I’ve always been a fan of Ed Templeton’s work and thus Toy machine, Tired skateboards is coming up with really cool stuff, and also Friendship skateboards. I feel that these brands are paying attention to art, kind of like how it used to be. Protopositive graphics.

Toy Machine has definitely always stood out in terms of their graphic direction. Who’s your favorite skateboard artist?
It’s hard for me to pick one favorite for everything, if you haven’t noticed. (laughs) I’m more of a “group of favorites” kind of guy. I grew up looking at stuff from Michael Sieben, Andrew Pommier, and Ed Templeton. Those genres and styles of graphics and art are going to stay in my heart forever.

Yeah, I know this is a tough one but what is your all time favorite skateboard graphic?

There are too many, I really like the Toy Machine graphic that has the words “Toy Machine” written on the fingers of two clenched fists (the Toy Machine fist graphic). Even though it’s almost a logo board, it blew my mind the first time I saw it.

Since you’re obviously deeply into art, who’s your favorite non-skateboard artist?
I’m a big fan of ‘90s cartoons. I also really like the work from Barry McGee, Jim Houser, Raúl Pardo, Nathan Russell, David Rocha, Mike Brodie, Oliver Jeffers to name a few. A bunch of artists from the kids section of your local bookstore. I’ve also been obsessing on Efterklang’s music lately.

That’s a list! I need to check out some of their work. Tell us a bit about the projects you are working on now?
I’m very exited on the work I’m doing right now, there are a couple of projects that are blowing my mind. Sadly I can’t say too much. On the other hand I’ve been continuously working on my zine “CALL ME A FOOL”, which is a quarterly zine with photos, illustrations, sketches, essays and stuff.
My instagram is a good way to see what I’m up to (@aldeanda).

Alright, we’ll look forward to seeing more of your work in that. What plans do you have for the rest of the year?
I’m still getting settled here in Los Angeles, so we’ll see what that brings. And like I said, I have a couple of projects aligned but can’t talk about them. In a nutshell, I’m skating and making stuff.

Any skateboard related art projects that you are working on or plan on working on in the future?

Can’t talk about it. (laughs)

All right, thanks for doing this Alfonso, who do you want to thank as we wrap this up?

Well, thank you guys! And I would like to give a shout out to all the dogs on earth, you guys rule, every single one of you. Cats too.

Liked this interview? Check out the KrakBox  for more great content!

Box

New Product: Introducing the KrakBox

Today is a big day at Krak. Our entire team has been working super hard to bring you our newest product, the KrakBox!! Here’s a brief introduction to what our KrakBox is, and what it can do for you!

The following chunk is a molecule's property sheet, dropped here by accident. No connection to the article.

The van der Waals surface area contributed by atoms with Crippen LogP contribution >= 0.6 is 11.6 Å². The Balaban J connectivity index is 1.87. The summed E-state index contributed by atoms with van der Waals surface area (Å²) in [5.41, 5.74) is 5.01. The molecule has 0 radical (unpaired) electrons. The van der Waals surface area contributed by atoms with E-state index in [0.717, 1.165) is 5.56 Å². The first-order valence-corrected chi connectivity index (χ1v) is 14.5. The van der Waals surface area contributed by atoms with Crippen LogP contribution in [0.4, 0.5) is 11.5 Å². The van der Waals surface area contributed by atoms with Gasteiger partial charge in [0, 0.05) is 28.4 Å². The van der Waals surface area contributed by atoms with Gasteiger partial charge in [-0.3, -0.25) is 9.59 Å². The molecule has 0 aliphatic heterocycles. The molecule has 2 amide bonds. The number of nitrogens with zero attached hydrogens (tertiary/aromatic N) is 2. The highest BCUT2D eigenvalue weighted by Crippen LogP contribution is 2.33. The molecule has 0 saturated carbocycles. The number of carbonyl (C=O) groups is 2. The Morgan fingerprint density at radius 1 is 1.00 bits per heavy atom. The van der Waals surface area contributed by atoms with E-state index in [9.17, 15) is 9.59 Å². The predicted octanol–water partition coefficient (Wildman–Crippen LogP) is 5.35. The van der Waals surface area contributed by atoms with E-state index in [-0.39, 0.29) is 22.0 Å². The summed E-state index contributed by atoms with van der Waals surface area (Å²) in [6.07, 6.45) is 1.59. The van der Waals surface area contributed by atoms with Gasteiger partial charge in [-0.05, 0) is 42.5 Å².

KrakBox Mag Article 2

What’s a KrakBox and how does it work?

KrakBox is a monthly subscription box designed by skateboarders, curated by skateboarders, for skateboarders. It’s a discovery box, bringing you the best of skateboarding culture, gear and apparel, right to your doorstep, every month. Once you’ve signed up, each month we cook up your surprise and you get your KrakBox delivered right to your doorstep at the end of the month. You unwrap your box, get stoked, and go skate! It’s really that simple. The KrakBox is also great as a gift that just keeps giving for that someone you know who loves skateboarding!

We are currently offering 1 month, 3 month, 6 month and 1 year subscriptions starting with delivery at the end of March 2015. The longer your subscription plan, the more you save! For now, we are only offering this to U.S. subscribers, but stay tuned as we work to expand the KrakBox globally.

What’s in the KrakBox?

Hand-picked, awesome skateboarding products. From gear(mounting hardware, bearings, griptape, wheels and more) to apparel and accessories(t-shirts, hats, beanies, wallets), from collector’s item magazines to limited edition gadgets, every month you’ll discover a bunch of surprises curated with passion by our team of skateboarders around the world. You may even get to try new products before they are officially launched!

Why the KrakBox?

We all eat, sleep and breathe skateboarding. And we here at Krak believe that skateboarders and skateboarding brands, from local heroes to your favorite companies, have so much to offer. They are why our culture thrives. We don’t want to replace your favorite skateshop, we are not here to promote and sell our own brands and we won’t fill our box with free samples we obtained from a contest. No bullshit. Ever. We want to create an opportunity for brands to promote, distribute and test their products differently. We back the brands and the shops that support skateboarding!

With the KrakBox, you’ll get to discover and try something new from skateboarding every month. Who doesn’t love a surprise? Get ready to be hyped!

Where do I learn more?

You can learn more from the KrakBox site, and we’ve put together a FAQ here. And please don’t hesitate to get in touch with us at box@skatekrak.com if you have any other questions or feedback. We always love hearing from you!

I’m ready to subscribe, where do I go? Give as a gift?

We wanted to keep it simple so we made it accessible with an easy three-click process. If you think this is for you, or if you know someone who would love this, you can subscribe or give this as a gift here.

Tell all your friends, now go skate!!

The Krak Team.